Mandatory speed limiters to be introduced to all new cars

23rd May 2024
Ethan Jupp

It’s only been a matter of months since new cars had to warn drivers when they were driving over the speed limit by regulatory mandate. As of 7th July 2024, however, that warning system will be joined by an outright speed limiter.


The long-mooted mandatory buffers are to come on stream for all new cars, including existing unregistered examples on forecourts, which will need a retrofit before being sold on and beyond the 7th July.

What’s been branded Intelligent Speed Assistance will use latent technology in many new cars such as GPS data and traffic sign recognition to determine local limits. The car will then respond by limiting performance, in a similar way to traction and stability control, stopping the exceeding of that limit. 

Language from the Department for Transport in the UK has however suggested we’ll be getting a softer version, with ‘feedback’ on speed rather than an outright limiter.

Override possible… with a catch

Even if we do get the full implementation in the UK, you will be able to ‘push past’ the limiter with a more aggressive push of the throttle, almost like speeding up while using cruise control. However, the car will then default to the warnings we’re already seeing on cars continuously, until the car is on or below the local limit again. Switch the car off and the system will reset, with the limiter returning, too.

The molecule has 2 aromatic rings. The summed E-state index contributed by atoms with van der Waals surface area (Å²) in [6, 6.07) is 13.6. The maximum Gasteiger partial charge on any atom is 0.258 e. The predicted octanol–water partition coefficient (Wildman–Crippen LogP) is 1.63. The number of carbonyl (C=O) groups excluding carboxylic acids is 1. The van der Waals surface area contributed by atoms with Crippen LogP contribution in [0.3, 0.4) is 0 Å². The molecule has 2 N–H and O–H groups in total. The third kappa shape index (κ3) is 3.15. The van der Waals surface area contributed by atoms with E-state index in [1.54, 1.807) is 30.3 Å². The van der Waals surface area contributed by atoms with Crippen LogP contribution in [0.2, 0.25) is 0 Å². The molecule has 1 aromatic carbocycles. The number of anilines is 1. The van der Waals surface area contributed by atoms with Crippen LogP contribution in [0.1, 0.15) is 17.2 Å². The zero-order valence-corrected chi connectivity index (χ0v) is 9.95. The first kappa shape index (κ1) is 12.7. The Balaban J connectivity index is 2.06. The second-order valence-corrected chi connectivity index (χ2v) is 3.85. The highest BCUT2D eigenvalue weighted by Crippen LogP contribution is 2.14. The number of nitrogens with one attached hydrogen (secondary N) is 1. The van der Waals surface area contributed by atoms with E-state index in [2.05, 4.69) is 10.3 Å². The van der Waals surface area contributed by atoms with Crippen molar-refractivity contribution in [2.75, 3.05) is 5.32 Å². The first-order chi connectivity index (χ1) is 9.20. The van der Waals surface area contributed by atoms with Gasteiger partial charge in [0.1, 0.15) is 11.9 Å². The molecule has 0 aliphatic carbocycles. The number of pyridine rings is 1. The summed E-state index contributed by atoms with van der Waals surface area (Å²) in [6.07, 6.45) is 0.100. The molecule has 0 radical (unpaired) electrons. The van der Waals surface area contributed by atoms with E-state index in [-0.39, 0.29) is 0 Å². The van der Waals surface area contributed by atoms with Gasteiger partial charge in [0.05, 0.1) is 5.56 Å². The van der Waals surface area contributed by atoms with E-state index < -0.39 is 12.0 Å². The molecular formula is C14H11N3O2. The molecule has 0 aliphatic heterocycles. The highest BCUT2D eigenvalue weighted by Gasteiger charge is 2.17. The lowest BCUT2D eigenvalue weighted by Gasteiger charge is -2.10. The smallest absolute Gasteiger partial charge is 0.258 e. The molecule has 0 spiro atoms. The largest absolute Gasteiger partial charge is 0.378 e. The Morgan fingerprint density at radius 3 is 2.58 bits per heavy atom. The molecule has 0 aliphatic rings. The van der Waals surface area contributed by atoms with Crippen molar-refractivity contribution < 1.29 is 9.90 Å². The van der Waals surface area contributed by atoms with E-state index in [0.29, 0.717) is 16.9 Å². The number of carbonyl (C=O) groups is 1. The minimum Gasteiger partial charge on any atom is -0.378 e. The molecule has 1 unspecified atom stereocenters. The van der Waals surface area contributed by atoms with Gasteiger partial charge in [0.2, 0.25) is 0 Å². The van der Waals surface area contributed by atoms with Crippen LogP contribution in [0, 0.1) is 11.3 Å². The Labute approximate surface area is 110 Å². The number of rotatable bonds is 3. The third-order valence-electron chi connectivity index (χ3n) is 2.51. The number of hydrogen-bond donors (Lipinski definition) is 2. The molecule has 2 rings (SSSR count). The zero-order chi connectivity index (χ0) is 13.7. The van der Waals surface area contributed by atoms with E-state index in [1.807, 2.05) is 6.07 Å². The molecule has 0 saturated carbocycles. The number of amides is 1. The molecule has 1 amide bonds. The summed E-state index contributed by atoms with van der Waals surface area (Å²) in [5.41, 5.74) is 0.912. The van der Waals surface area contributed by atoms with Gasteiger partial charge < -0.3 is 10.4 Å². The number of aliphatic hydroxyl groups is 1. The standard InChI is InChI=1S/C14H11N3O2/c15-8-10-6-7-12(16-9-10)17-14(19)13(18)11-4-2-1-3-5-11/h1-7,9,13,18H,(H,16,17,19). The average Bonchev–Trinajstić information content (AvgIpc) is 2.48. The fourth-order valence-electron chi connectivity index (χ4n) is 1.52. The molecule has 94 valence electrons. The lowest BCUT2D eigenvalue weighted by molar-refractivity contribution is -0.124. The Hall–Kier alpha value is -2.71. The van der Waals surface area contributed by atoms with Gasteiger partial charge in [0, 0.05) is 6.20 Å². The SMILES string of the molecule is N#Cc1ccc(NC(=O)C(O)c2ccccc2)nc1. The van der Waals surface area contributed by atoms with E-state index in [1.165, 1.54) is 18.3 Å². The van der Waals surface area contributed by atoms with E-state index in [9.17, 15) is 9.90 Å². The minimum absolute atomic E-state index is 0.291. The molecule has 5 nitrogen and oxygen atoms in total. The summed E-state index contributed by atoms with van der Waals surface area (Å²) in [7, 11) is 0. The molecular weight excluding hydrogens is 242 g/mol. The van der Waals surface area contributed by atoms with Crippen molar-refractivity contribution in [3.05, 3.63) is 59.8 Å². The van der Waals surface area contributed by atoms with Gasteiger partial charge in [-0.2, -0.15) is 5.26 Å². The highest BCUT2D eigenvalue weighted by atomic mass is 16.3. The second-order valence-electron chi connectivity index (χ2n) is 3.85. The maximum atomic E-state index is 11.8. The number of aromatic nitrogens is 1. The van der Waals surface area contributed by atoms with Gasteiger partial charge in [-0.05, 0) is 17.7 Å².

Happily, there will also be an off switch, at least initially, which even regulators admit is a move to aid acceptance of the system.


Is your privacy a worry?

So, will you still have the right to choose to speed? Yes. Will information pertaining to that choice remain under your control? In theory, yes. There have been issues in the US around the sale of data of this nature to third parties by carmakers.

Manufacturers of modern connected cars can ‘see’ things like throttle aggression, braking aggression, and speed records. They have been caught selling that data to insurers. That practice has since been rolled back by the likes of General Motors. It’s also important to note that the sharing has not yet reached a legally incriminating extent.

The fear is there, though, as the next ever-closer iteration of how authorities control and observe how we operate our cars looms. Your thoughts as always are welcome…

Images courtesy of Getty Images. 

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